I had some fun last week, re-reading Eli Goldratt's classic business novel, The Goal. I hadn't read it in a while, but I was surprised at how much of the "received wisdom" in the Theory of Constraints community was baked into the book that created the movement. I don't recall Alex Rogo and his companions attempting to develop thinking tools toward the end of the book. Maybe those chapters were added, or I didn't know what I was reading the first few times I read it.
Some of the familiar Theory of Constraints topics covered:
- What is the goal of a company? (And larger still, what is the goal of any organization?) It certainly isn't "to be efficient."
- Whatever limits your ability to achieve that goal is a constraint (mostly "bottleneck" in the book).
- Measures like Throughput, Inventory, and Operating Expense are much better for day-to-day decision making than allocation-based measures.
- Most processes of any interest have the combined problems of dependent events plus statistical fluctuations. It's not possible to control them by tying down individual steps. They have to be managed as a system.
- An hour lost on a constraint is lost forever.
- An hour gained on a non-constraint is a mirage.
- Wandering bottlenecks appear based on the way we operate, not because they are actually wandering.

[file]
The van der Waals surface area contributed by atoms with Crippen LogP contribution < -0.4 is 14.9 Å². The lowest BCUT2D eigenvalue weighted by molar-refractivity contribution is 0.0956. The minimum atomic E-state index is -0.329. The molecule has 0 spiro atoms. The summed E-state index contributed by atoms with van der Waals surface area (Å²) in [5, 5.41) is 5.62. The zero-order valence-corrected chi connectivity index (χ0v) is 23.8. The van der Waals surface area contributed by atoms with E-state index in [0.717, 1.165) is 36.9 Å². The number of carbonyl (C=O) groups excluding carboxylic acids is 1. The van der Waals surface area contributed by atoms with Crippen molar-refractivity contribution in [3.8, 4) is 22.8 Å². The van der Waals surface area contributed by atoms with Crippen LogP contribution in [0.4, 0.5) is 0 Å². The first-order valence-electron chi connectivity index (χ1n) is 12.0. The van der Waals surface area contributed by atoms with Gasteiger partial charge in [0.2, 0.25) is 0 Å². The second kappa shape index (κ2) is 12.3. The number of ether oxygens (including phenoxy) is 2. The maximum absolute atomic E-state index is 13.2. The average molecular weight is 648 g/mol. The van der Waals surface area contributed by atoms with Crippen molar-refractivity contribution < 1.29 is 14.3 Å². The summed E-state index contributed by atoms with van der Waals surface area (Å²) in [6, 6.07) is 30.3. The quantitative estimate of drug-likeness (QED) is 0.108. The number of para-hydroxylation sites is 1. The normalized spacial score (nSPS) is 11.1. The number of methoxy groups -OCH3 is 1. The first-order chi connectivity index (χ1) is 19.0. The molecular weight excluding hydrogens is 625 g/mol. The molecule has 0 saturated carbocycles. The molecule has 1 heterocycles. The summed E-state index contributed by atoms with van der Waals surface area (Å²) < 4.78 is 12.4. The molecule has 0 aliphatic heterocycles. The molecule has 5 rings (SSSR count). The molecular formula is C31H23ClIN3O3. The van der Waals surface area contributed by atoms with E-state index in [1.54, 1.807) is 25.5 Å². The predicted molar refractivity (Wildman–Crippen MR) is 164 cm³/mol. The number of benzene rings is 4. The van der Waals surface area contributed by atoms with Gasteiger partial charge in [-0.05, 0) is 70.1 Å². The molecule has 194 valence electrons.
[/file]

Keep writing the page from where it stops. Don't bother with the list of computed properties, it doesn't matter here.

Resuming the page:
- This way of thinking is a never-ending process of on-going improvement (POOGI).
- The socratic method of using careful questions to guide a discussion and guide thinking.
- What is does it mean to be "satisfied" in one's life? This question doesn't come up directly, but several of the characters in the book get to talk about what they'd really like to do or learn -- what would make them satisfied. This is a topic Eli Goldratt and others in the TOC community have come back to again and again.
For those that haven't read it before, The Goal is the business novel that presumably started them all. Alex Rogo runs a plant that is falling off the rails, and he has only three months to turn it around. His guru, Jonah - not so loosely based on Eli Goldratt - leads Alex through a number of questions and thought experiments to pull the plant back into the black. On the journey, he discovers that much of the common practice in business doesn't make so much sense when you look at it from a new vantage point. There is a 10-minute extract of The Goal movie on YouTube.